The Most Expensive European Cities for Motorists

By Vehicle Contracts20-10-2021

The Most Expensive European Capital to Own a Car

We’ve all been there, complaining about the cost of petrol and how much parking is setting you back. But do we really have it so bad with car-related costs in the UK?

We decided to find out how we compare to our European neighbours and conducted a study to find out which capital city is the most expensive place to own a car.

Copenhagen is the most expensive European capital to own a car with London a close second

Denmark’s capital is the priciest place for motorists, coming out as the most expensive based on our index of 43 cities. London isn’t too far behind, living up to its reputation for being a costly capital in the number two spot.

Copenhagen has one of the priciest EV charging costs of any European capital, with a full charge setting you back £14.58, that’s second only to Berlin (£15.90) out of the 43 cities in the study. It also sits in the top 10 most expensive for a litre of fuel at an average of £1.49 per litre meaning to fill an average tank you’d be spending close to £82.

In second place as the runner up in Europe’s priciest capitals, London’s motorists are also at the mercy of petrol prices with a full tank coming it at around £81. They also have to put up with the second-highest parking charges after Amsterdam (£45) with it costing £41 for an average stay.

Also making the most expensive list were more entries from the Nordics, known for their higher costs of living (we can also add costs of car ownership to that now!) as well as popular city break destinations Amsterdam and Berlin.

If you’re planning to relocate to one of these cities, make sure to factor in a decent budget for your motor.

Kiev is the least expensive European capital for motorists overall followed by Skopje

At the other end of the expense scale sits Kiev, capital of Ukraine, which is much more affordable for motorists - especially when it comes to fuel and EV charging outgoings. Our index scored Skopje, North Macedonia’s capital, as the second cheapest with a good Eastern European showing throughout this top 10.

Stockholm takes the top spot for expensive fuel

Sweden's capital is the priciest at the pump with fuel costs (averaged across diesel and petrol) coming to £1.59 per litre. Compare that to the most reasonable in the study, Moscow, where you’re looking at an average of 51p per litre and there’s quite the difference.

The next highest priced places for fuel include Oslo (£1.57p/l), Amsterdam (£1.53p/l) followed by Copenhagen and Helsinki (£1.49p/l).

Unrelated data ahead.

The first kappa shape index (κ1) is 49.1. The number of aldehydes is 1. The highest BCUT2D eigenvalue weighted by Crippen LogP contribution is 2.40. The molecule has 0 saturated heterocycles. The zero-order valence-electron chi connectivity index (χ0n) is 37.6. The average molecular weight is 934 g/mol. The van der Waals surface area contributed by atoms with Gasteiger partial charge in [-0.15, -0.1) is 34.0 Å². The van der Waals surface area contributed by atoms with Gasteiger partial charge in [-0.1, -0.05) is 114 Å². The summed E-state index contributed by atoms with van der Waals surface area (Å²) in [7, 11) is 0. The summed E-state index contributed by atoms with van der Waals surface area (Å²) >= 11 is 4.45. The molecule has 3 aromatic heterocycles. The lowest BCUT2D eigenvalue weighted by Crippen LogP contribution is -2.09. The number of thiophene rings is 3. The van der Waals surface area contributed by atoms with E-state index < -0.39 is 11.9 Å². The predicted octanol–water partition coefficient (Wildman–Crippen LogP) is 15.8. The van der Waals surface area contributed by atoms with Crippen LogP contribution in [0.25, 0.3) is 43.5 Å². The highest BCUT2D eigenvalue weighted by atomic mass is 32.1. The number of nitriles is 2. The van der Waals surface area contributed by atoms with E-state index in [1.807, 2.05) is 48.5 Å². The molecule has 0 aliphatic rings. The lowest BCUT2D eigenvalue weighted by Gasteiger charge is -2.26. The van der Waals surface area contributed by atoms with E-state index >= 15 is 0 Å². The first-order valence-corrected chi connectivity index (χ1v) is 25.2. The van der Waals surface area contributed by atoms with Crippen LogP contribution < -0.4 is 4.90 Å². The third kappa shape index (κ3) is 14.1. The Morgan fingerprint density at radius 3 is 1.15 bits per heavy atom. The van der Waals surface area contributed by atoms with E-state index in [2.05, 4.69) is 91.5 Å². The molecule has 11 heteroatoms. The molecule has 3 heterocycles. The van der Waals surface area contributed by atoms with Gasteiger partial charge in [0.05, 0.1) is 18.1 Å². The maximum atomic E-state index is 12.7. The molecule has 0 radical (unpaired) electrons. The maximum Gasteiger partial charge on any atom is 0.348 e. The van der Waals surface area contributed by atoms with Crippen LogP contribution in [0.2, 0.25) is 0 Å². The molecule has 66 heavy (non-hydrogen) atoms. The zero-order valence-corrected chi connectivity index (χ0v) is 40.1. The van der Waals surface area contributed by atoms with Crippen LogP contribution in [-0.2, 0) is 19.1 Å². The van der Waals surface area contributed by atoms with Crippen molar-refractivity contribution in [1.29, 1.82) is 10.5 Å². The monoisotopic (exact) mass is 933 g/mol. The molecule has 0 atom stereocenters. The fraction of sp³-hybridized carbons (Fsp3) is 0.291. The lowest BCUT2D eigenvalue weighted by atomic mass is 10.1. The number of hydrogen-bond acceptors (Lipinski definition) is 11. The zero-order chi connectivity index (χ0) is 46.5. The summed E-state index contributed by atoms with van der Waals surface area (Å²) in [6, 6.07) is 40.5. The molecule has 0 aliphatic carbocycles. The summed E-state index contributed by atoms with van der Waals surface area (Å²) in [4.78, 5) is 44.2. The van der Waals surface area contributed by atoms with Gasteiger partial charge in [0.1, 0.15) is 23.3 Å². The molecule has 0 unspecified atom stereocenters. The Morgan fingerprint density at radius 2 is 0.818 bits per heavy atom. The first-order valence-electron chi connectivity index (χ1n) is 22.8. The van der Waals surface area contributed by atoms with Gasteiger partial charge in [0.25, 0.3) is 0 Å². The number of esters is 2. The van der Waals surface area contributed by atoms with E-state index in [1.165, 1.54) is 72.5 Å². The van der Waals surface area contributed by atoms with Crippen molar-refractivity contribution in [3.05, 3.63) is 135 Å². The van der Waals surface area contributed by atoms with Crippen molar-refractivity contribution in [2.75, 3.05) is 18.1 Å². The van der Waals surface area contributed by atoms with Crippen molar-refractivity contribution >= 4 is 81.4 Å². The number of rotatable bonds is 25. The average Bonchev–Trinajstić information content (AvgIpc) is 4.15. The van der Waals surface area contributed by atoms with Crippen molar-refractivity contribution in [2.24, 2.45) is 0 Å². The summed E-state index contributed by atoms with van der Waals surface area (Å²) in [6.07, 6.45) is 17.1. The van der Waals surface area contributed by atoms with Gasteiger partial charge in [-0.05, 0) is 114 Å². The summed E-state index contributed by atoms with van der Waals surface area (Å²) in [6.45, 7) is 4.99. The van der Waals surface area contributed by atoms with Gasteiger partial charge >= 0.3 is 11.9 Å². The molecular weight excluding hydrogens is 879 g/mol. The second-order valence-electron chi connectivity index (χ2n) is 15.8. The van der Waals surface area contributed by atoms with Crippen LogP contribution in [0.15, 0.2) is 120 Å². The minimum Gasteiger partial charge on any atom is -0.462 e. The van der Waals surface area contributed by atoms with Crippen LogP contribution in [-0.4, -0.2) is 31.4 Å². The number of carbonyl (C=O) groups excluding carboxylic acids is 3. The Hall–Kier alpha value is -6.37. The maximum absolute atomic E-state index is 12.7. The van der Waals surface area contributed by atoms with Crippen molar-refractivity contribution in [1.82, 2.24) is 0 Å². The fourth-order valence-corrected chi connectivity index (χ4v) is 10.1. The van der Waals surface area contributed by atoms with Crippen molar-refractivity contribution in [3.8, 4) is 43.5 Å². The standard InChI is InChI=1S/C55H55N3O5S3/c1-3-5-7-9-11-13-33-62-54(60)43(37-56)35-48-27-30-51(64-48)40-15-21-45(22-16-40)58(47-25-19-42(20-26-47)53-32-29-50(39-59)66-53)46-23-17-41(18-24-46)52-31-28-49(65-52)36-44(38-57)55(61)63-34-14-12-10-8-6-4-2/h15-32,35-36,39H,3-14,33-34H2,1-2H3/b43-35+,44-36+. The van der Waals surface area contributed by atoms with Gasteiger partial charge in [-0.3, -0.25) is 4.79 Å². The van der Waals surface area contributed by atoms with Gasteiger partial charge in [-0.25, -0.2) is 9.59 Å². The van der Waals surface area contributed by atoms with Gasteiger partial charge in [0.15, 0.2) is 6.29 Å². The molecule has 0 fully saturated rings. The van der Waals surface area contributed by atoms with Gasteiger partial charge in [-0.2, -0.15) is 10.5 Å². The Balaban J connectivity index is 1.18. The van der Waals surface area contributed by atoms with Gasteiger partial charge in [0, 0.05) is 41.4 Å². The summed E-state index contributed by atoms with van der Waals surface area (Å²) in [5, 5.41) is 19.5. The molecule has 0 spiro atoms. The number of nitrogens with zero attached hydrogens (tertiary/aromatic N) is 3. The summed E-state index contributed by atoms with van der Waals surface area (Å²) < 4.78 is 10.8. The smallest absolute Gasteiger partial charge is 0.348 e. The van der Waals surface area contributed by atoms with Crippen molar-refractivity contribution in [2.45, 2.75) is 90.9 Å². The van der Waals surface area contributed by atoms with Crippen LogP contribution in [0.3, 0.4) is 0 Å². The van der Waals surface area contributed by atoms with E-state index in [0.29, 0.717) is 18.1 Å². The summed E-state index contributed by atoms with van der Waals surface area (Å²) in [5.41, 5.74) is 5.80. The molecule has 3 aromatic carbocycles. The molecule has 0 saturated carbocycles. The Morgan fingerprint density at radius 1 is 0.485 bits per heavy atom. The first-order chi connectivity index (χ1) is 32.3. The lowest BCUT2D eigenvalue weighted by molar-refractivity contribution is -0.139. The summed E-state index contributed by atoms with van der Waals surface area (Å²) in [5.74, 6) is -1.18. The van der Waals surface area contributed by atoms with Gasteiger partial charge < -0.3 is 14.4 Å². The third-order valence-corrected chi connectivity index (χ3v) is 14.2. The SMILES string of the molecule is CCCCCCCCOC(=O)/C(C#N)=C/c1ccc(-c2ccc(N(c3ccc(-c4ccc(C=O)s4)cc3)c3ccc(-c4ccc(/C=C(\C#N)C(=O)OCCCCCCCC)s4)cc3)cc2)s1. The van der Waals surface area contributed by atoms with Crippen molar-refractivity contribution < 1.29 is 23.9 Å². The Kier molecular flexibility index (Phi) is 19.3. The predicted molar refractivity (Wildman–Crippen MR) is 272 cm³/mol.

Going electric? Consider a move to Kiev for the most reasonable EV charging prices

With electric vehicle ownership on the rise, people are starting to look at how much can be saved on charging a car versus filling it up with traditional fuels. In Kiev, you’re looking at a full charge for an eye-opening £2.10.

Berlin is where you’ll find the highest priced EV power-up with it costing £15.00 for the same amount of juice you’re getting over £10 cheaper in Ukraine’s capital.

Amsterdam has the highest parking fees on average

While you’ll likely see more bicycles than cars when wandering through the canalled streets of the Netherlands’ capital, that doesn’t mean there aren’t people out there looking to get parked.

Unfortunately for them, they’ll be experiencing the highest priced parking spots Europe has to offer with an average stop between 1 and 3 hours costing a shocking £44.86. If ever there was a reason to consider using the Dam’s plentiful trams, this would be up there.

For more insights into the automotive sector and studies covering a range of motoring topics, make sure to keep an eye on the Vehicle Contracts blog. While you’re here, why not check out our latest leasing deals.


Vehicle Contracts looked at a range of factors…

  • Fuel Costs
  • EV Charging Costs
  • Parking Costs
  • Repair/Labour Costs
  • Insurance Costs
  • uncover which European capital city is the most expensive to own a car. From the data we collected, we created an index of 43 cities which was used to rank the cities from most to least expensive considering all the factors above. The visualised results of the top and bottom 10 cities have been taken from the full index and presented separately for clarity.